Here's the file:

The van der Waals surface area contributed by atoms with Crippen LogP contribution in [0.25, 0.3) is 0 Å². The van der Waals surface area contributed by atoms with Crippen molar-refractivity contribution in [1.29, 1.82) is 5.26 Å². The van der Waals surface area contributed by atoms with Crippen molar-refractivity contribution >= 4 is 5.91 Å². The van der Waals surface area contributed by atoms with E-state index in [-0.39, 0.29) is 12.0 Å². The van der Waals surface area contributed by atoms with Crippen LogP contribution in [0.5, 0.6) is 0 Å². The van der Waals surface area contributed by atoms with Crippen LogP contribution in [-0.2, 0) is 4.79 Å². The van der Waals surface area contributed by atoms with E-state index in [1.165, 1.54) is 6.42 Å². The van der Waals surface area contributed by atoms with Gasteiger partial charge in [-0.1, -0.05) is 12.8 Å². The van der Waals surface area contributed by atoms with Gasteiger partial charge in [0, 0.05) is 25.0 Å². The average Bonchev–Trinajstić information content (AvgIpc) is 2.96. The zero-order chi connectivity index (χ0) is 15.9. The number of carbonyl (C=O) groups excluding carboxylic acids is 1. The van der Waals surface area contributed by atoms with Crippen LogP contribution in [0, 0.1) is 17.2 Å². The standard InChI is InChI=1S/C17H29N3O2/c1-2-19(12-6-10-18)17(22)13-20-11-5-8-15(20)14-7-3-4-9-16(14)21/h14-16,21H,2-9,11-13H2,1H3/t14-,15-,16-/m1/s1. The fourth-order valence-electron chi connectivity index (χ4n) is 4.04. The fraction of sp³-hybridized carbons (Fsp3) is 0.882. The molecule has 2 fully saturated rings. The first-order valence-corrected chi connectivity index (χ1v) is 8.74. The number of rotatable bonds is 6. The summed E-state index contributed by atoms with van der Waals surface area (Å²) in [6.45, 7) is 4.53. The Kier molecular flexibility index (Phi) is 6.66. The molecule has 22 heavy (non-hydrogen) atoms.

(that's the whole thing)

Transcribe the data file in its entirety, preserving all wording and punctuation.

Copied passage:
The van der Waals surface area contributed by atoms with Crippen LogP contribution in [0.25, 0.3) is 0 Å². The van der Waals surface area contributed by atoms with Crippen molar-refractivity contribution in [1.29, 1.82) is 5.26 Å². The van der Waals surface area contributed by atoms with Crippen molar-refractivity contribution >= 4 is 5.91 Å². The van der Waals surface area contributed by atoms with E-state index in [-0.39, 0.29) is 12.0 Å². The van der Waals surface area contributed by atoms with Crippen LogP contribution in [0.5, 0.6) is 0 Å². The van der Waals surface area contributed by atoms with Crippen LogP contribution in [-0.2, 0) is 4.79 Å². The van der Waals surface area contributed by atoms with E-state index in [1.165, 1.54) is 6.42 Å². The van der Waals surface area contributed by atoms with Gasteiger partial charge in [-0.1, -0.05) is 12.8 Å². The van der Waals surface area contributed by atoms with Gasteiger partial charge in [0, 0.05) is 25.0 Å². The average Bonchev–Trinajstić information content (AvgIpc) is 2.96. The zero-order chi connectivity index (χ0) is 15.9. The number of carbonyl (C=O) groups excluding carboxylic acids is 1. The van der Waals surface area contributed by atoms with Crippen LogP contribution in [0, 0.1) is 17.2 Å². The standard InChI is InChI=1S/C17H29N3O2/c1-2-19(12-6-10-18)17(22)13-20-11-5-8-15(20)14-7-3-4-9-16(14)21/h14-16,21H,2-9,11-13H2,1H3/t14-,15-,16-/m1/s1. The fourth-order valence-electron chi connectivity index (χ4n) is 4.04. The fraction of sp³-hybridized carbons (Fsp3) is 0.882. The molecule has 2 fully saturated rings. The first-order valence-corrected chi connectivity index (χ1v) is 8.74. The number of rotatable bonds is 6. The summed E-state index contributed by atoms with van der Waals surface area (Å²) in [6.45, 7) is 4.53. The Kier molecular flexibility index (Phi) is 6.66. The molecule has 22 heavy (non-hydrogen) atoms.